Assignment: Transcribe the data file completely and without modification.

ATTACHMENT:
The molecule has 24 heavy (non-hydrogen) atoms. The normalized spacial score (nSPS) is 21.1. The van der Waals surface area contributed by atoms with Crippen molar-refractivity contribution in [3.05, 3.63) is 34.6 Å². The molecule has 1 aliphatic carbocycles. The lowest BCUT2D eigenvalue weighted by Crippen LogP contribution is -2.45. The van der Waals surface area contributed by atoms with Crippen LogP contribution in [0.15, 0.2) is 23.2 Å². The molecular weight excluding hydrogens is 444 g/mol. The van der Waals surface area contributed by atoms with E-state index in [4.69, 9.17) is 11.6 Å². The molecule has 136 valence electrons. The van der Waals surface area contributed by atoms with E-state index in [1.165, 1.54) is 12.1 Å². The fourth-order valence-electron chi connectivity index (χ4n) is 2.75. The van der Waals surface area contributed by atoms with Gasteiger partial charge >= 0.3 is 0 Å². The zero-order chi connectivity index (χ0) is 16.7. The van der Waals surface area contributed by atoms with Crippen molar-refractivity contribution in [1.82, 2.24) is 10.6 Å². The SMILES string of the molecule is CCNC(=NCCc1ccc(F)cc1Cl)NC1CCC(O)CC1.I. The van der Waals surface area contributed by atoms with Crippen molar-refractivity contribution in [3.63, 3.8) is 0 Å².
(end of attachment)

The molecule has 24 heavy (non-hydrogen) atoms. The normalized spacial score (nSPS) is 21.1. The van der Waals surface area contributed by atoms with Crippen molar-refractivity contribution in [3.05, 3.63) is 34.6 Å². The molecule has 1 aliphatic carbocycles. The lowest BCUT2D eigenvalue weighted by Crippen LogP contribution is -2.45. The van der Waals surface area contributed by atoms with Crippen LogP contribution in [0.15, 0.2) is 23.2 Å². The molecular weight excluding hydrogens is 444 g/mol. The van der Waals surface area contributed by atoms with E-state index in [4.69, 9.17) is 11.6 Å². The molecule has 136 valence electrons. The van der Waals surface area contributed by atoms with E-state index in [1.165, 1.54) is 12.1 Å². The fourth-order valence-electron chi connectivity index (χ4n) is 2.75. The van der Waals surface area contributed by atoms with Gasteiger partial charge >= 0.3 is 0 Å². The zero-order chi connectivity index (χ0) is 16.7. The van der Waals surface area contributed by atoms with Crippen molar-refractivity contribution in [1.82, 2.24) is 10.6 Å². The SMILES string of the molecule is CCNC(=NCCc1ccc(F)cc1Cl)NC1CCC(O)CC1.I. The van der Waals surface area contributed by atoms with Crippen molar-refractivity contribution in [3.63, 3.8) is 0 Å².